Calligraphy Exhibit May 4, 2013

On Saturday, May 4th, 2013, the Shaolin Kung Fu Center of NY was privileged to host an exhibition of the works of renowned Chinese calligraphists Guo Deyuan, Yun Ping, and Jian Je. This small and normally modest space dedicated to the continuation of the ancient martial art of Shaolin Kung Fu was transformed for a day, in its own way, into a space for the visual arts, a transformation which highlights the school's own sense of history and reverence for the other forms of art with which it shares its legacy. The art of calligraphy has deep roots in Chinese culture, as having evolved from the simple act of writing a phrase to making the writing of that phrase into an art form, meaning that the drawing of the very characters of the language in that phrase implies something of the meaning of the phrase itself. The writing not only says what it means, but the very characters of the writing imply in imagery what it means, creating a work of art in the writing. This aspect of Chinese calligraphy in and of itself was beautifully shown throughout the exhibit. The pieces displayed were works of poetry written in different calligraphic styles, from classic to script, and the styles as well as the aesthetic motifs behind them were shown in the exhibit and explained afterwards in a presentation led by teacher and interpreter Byron Wu. This was followed by an in-depth demonstration of the calligraphic arts, with artist Jian Je creating a piece of work especially to be displayed in the Kung Fu school, followed by a generous session of demonstrations, where a number of students were able to partake in the art of calligraphy guided by the masters. Within the exhibit, which encompassed the space of the school, were countless examples of the beauty and grace of these calligraphic artists. Scroll after scroll was hung, relating poetry not entirely comprehensible to the larger viewing public in terms of literal translation, but the graceful figures told their own story to each viewer, illustrating the bend of an ocean wave, the wind slanting off a mountain top, or the pirouette of a ripple in a calm pool of water. All of these images were not the less poetical in a school of Kung Fu, where the beauty of these shapes is aspired to in daily study, admiration, and work.   Written by Julia Zaychenko 5/18/2013   BACK TO EVENTS PAGE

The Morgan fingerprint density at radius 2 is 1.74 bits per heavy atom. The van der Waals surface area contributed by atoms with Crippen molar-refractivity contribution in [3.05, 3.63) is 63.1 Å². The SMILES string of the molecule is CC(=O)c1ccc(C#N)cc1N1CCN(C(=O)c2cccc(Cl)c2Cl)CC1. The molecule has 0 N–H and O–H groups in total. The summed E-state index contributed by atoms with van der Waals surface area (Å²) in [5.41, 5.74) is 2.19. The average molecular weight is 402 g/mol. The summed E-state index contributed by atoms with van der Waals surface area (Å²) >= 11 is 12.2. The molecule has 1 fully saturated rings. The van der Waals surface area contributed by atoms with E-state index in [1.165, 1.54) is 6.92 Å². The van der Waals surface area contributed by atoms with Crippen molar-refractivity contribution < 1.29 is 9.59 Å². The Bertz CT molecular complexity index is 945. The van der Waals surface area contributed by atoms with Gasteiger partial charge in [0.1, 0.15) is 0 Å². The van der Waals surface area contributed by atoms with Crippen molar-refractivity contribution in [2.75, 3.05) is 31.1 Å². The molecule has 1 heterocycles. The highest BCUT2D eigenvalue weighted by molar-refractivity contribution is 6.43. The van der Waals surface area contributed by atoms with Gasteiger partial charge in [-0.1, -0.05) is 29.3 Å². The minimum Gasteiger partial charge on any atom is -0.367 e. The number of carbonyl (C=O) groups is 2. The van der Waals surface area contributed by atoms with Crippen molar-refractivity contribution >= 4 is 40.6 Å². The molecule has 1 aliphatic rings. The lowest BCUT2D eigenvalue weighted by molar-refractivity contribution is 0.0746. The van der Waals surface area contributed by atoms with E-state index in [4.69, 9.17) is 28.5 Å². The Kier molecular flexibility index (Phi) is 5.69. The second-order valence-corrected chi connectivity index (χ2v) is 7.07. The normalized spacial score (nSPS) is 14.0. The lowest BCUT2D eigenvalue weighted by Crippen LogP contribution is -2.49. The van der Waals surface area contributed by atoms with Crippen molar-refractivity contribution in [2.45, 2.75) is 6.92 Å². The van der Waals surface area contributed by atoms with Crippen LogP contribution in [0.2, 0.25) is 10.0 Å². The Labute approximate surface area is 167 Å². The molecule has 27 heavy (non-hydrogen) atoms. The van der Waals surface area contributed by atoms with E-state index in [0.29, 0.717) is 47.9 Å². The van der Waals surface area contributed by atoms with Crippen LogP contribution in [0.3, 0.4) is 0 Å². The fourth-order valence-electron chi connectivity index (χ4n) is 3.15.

Photo by Joe Pickard
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